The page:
Changes to the reliability ecosystem — driven by a shift in the resource mix, the retirement of gas, coal and nuclear plants in concert with the introduction of renewable energy resources and the advent of new technology — have required NERC to adapt, implementing a risk-based approach toward significant threats to the reliability of the North American grid.
In its role as the Electric Reliability Organization, NERC identifies and quantifies current and emerging reliability issues that enable the ERO to provide risk-informed recommendations for industry to pursue improved reliability performance. The State of Reliability 2018 report looks back over the previous year, analyzing historical risks to the bulk power system with a view toward solving future problems.
“NERC's annual State of Reliability report is an analysis of the past performance of the grid that informs regulators, policymakers and executives at a high level while providing granular technical details for those interested in the underlying data and detailed analytics,” said James Merlo, vice president and director of Reliability Risk Management at NERC. “The grid has several areas that continue to show year-over-year improvement, and we continue to see the sustainment of high performance across all of the key reliability indicators.”
As dependence on the electric infrastructure increases daily, resilience becomes a more critical element of bulk power system reliability. In 2017, the bulk power system was able maintain reliable operations during two Category 5 events — hurricanes Harvey and Irma — and the areas affected from storm-related damage recovered in record time, demonstrating improved resilience of North American bulk power system.
NERC also identified a previously unknown risk to reliability that brought inverter-based resource controls, protection and performance to the forefront of NERC’s reliability efforts. NERC is working with a team of industry inverter experts to mitigate some of the discovered issues and to identify and mitigate any other inverter reliability issues.
Other key findings include:
- The bulk power system experienced no loss-of-load due to cyber or physical security events despite continually evolving threats. Nonetheless, grid security, particularly cyber security, is an area where NERC and the industry must continually improve defenses as threats continue to rapidly evolve.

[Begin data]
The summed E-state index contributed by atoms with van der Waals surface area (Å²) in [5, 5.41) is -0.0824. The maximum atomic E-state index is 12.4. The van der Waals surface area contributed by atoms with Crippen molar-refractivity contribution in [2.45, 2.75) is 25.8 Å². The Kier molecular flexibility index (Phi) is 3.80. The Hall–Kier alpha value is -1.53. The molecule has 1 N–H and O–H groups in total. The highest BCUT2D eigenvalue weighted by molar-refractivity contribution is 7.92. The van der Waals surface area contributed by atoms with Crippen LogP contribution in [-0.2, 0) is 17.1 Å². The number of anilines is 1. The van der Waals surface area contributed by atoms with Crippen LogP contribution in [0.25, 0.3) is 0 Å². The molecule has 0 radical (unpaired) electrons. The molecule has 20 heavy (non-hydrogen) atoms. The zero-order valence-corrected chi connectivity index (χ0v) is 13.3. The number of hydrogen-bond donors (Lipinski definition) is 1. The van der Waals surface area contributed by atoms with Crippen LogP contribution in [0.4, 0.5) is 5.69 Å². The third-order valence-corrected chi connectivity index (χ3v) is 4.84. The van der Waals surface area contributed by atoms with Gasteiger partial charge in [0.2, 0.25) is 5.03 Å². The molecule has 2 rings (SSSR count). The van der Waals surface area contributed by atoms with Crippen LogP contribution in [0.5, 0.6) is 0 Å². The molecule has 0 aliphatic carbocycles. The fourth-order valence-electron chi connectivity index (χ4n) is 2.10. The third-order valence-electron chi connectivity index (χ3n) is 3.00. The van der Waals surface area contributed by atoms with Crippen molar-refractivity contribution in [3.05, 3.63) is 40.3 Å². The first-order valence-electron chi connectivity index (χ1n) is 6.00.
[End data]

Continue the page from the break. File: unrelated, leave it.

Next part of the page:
- Transmission outages caused by failed protection system equipment, ac substation equipment or human error all show a decreasing trend for the last five years. These three areas have historically been major causes of transmission outages. Each has trended downward for the last five years; however, these areas remain major contributors to transmission outage severity and will remain areas of focus.
- Frequency response performance trends, while remaining acceptable, are showing varied results by interconnection. Individual Interconnection performance is separated into performance during the arresting period and during the stabilizing period. Three of the four Interconnections trended “improving” during the arresting period, and two of the four trended “improving” during the stabilizing period. No Interconnection experienced frequency response performance below its interconnection frequency response obligation.
- Protection systems misoperation rates, while remaining high priority, have declined for the fifth consecutive year. The overall NERC misoperation rate is lower in 2017 than 2016 (7.1 percent down from 8.3 percent), continuing a five-year trend of declining rates across North America. The three largest causes of misoperations in 2017 remained the same as in 2016: Incorrect Settings/Logic/Design Errors, Relay Failure/Malfunctions and Communication Failures.
In addition to identifying reliability risks, NERC noted key areas for improvement, including resilience, inverter-based resource performance, security and transmission outages from failures and misoperations. The risks presented in the State of Reliability 2018 report must be monitored and mitigated to preserve grid reliability. The report provides a basis for understanding and prioritizing these risks and, more importantly, how these interdependent challenges require ERO-wide coordination for effective mitigation.
The full NERC report is available at this link.